Mayor Karl Dean and new Director of Schools Jesse Register are together going to try and save Nashville’s failing public schools. First, though, they had to get their Captain Jack groove on.
Someone had the bright idea of scheduling media availability right after the pair’s private meeting last week in City Hall. The meeting took place on Register’s first day in office, and afterward the newfound Dean/Register bromance was on full display for the city’s media.
But the availability was very brief, and about 10 minutes in length. The two men each said a few words, and then took three questions from assembled reporters before Dean said they had to go so Dean could announce an upcoming concert.
“I have to go talk about Billy Joel and Elton John, ” Dean said.
He turned to leave. Register stepped up to the microphones.
“I have to go listen to him talk about Billy Joel and Elton John,” he said.
That was the end of the press conference, and the last time that day that Register spoke with members of the media, at least as far as Rex knows.
Rex half expected to see Deputy Mayor Greg Hinote get in front of the cameras to say he had to see a man about a dog. The whole event left reporters scratching their heads.
With last week’s vote in the General Assembly on a new State Treasurer, a big-time GOP contributor lost out on what apparently he thought was his for the taking.
Ira Brody, who landed in Tennessee a few years ago via that “well-known” New York/Murfreesboro pipeline, did his best to get the job by having a former congressman, Van Hilleary, a former GOP state party chair, Bob Davis, and others flack for him on Capitol Hill and in a private suite at Tennessee Titans games.
How confident was the two-time former New York State Senate candidate? At last week’s vote he was accompanied by, according to several GOP sources, a publicist.
With all due respect to Mssr. Brody of the New York Brody’s, there are two things we don’t do in Tennessee. No. 1 is to volunteer to sit down with NewsChannel 5’s Phil Williams. Bad idea if you are an aspiring or current public official. The other is to bring a publicist to anything political.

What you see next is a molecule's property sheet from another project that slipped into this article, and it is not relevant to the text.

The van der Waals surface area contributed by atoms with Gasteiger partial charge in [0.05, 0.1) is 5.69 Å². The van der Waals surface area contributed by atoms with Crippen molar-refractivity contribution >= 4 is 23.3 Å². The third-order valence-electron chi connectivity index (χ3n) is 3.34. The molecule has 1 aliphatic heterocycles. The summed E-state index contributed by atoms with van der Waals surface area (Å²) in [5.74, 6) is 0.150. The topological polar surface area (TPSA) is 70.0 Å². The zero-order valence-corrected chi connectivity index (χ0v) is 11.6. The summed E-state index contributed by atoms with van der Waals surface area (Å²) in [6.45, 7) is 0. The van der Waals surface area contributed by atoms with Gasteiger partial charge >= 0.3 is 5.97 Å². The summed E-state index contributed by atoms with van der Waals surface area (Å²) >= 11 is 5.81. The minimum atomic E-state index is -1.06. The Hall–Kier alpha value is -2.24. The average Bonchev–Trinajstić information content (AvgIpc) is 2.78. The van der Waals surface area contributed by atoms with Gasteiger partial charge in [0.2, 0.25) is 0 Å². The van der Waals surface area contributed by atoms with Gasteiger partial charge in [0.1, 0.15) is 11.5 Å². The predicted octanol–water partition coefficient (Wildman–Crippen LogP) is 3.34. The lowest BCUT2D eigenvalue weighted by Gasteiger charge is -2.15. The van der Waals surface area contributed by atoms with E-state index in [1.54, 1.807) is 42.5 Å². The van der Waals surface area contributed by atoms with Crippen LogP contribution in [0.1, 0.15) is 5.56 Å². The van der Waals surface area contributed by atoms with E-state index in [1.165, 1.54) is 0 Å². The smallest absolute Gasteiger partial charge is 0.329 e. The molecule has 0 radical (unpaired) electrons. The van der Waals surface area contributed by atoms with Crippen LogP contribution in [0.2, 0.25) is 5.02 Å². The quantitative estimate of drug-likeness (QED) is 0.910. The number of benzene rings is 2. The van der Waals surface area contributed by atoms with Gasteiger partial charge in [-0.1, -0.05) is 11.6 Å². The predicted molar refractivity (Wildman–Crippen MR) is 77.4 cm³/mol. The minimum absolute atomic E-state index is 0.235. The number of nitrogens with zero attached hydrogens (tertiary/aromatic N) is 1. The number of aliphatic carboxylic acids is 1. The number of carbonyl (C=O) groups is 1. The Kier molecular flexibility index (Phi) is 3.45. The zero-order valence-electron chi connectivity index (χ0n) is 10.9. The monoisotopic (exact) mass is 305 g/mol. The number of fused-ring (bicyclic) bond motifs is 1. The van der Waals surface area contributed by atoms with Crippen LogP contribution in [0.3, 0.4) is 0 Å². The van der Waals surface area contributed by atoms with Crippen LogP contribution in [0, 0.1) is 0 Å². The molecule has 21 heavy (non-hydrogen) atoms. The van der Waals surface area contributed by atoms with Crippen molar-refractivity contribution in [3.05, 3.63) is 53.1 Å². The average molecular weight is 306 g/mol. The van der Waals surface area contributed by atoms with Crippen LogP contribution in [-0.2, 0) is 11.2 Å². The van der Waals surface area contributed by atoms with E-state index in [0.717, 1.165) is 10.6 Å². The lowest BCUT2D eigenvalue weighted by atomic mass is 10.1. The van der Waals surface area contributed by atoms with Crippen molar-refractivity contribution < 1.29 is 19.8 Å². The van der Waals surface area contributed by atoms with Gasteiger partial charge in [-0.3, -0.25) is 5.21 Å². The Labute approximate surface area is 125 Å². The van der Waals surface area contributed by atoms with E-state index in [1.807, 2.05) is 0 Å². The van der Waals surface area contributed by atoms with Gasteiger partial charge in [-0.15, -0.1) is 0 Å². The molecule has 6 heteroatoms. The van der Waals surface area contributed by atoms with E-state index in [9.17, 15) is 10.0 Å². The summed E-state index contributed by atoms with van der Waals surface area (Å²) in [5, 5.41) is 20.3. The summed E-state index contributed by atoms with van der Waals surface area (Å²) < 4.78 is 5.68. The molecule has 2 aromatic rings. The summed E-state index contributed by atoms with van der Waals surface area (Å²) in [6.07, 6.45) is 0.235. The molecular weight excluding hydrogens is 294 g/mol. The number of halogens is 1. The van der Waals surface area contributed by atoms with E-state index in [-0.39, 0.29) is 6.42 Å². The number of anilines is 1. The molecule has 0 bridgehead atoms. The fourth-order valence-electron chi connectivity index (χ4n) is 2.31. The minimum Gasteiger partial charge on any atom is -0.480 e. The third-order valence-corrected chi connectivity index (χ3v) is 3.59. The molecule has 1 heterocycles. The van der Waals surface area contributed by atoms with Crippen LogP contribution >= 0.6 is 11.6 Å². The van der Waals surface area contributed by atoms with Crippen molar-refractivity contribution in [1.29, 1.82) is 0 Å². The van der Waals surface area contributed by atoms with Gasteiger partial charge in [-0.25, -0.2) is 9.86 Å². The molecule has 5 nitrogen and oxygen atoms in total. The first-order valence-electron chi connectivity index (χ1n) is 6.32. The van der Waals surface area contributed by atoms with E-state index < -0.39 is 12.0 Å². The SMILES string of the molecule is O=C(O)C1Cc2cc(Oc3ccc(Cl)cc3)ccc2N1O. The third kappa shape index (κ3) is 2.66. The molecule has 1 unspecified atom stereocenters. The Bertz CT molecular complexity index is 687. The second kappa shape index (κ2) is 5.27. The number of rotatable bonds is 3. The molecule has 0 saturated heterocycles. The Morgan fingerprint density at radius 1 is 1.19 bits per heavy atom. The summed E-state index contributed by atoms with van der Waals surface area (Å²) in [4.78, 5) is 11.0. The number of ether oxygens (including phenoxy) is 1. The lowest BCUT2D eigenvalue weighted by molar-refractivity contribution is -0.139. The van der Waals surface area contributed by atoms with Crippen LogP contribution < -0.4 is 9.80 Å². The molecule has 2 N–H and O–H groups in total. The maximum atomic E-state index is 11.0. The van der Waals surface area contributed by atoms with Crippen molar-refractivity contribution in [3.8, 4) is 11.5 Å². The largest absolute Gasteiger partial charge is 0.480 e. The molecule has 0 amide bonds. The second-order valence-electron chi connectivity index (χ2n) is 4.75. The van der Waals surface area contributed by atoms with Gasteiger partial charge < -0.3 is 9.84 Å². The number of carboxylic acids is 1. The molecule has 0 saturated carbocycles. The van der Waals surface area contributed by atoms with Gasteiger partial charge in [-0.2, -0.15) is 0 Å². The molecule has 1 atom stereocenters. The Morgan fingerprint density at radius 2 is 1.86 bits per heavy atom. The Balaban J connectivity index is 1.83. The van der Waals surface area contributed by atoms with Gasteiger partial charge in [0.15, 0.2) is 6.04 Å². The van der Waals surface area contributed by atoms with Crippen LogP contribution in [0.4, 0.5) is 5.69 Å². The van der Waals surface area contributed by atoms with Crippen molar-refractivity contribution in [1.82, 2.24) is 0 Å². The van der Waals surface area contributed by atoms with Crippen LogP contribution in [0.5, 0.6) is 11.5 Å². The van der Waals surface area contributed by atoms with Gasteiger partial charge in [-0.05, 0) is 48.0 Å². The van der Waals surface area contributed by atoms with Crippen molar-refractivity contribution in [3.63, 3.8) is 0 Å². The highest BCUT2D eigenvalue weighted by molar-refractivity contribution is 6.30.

Good luck in your next political attempt in the next state you try.
Mothball …Pinto …Flounder …Buttons?
One hobby of lobbyists and legislators is to hand out nicknames that are a tad bit more imaginative than the type formerly handed down by President George W. Bush. For example former State Rep. Jere Hargrove, who is now married to the head of the Tennessee Lottery, is nicknamed “powerball.”
Usually getting a nickname takes some time, but on freshman State Rep. Terry Lynn Weaver’s first vote she accidentally voted with the Democrats despite being instructed several times by her colleagues how to vote electronically at her desk.
Arguably, Weaver’s vote provided Democrats with the chance to adjourn Tuesday’s session, get organized and vote in new House Speaker Kent Williams over heir apparent Jason Mumpower.
Henceforth, Terry Lynn will be known as “Buttons.”
Little Ole’ Dime
Somewhere, Charles Dickens is looking on with a knowing grimace.
Country star Jim Reeves died in 1964. His widow, Mary Reeves Davis, died in 1999. Ed Gregory, the carnival operator to whom Davis loaned more than $6 million in the 1990s, went bankrupt in 2002 and died in 2004.
But the battle for what's left of Jim Reeves' fortune continues. The Davidson County Probate Court dispute is looking more and more like a modern Nashville version of the multi-generation-long Jarndyce and Jarndyce estate case that Dickens described scathingly in his 1853 novel Bleak House.
The case pits W. Terry Davis, the husband Mary Reeves Davis married after Jim Reeves died in an airplane crash, against more than 35 heirs of the singer. The heirs contend the husband was entitled to only $100,000 under his wife's will. He claims she wrote a later will leaving him much more.
Court proceedings have established that Mary Reeves had assets of some $4 million and an annual income exceeding $300,000 when she and Davis eloped in 1969. Jim Reeves had numerous hit singles in both the U.S. and internationally during his lifetime, and compilations that his widow put out after his death sold very well. They still do, for that matter: The estate took in more than $120,000 in record company royalties between September 2006 and October 2007.
Dealings with Gregory's United Shows of America depleted the Davis fortune considerably, but an estate accounting still showed $2.15 million in assets as of 2002.
Since that year, though, the estate has paid out at least $1.4 million to various Nashville law firms, covering the legal fees of both the estate administrator and the Reeves heirs. By late 2007, the estate was worth only $119,000.
Nashville attorney Gregory H. Oakley, representing Terry Davis, claimed in a court filing last week that his client is being "forced to watch the assets of the estate being depleted by persons who intend to burn the house to the ground before letting him have one stick of furniture."
A trial is set for February, but Oakley wants it delayed so Davis can retain a new lawyer. The Probate Court docket for the case, as of last week, recorded 955 document filings since Mary Davis died.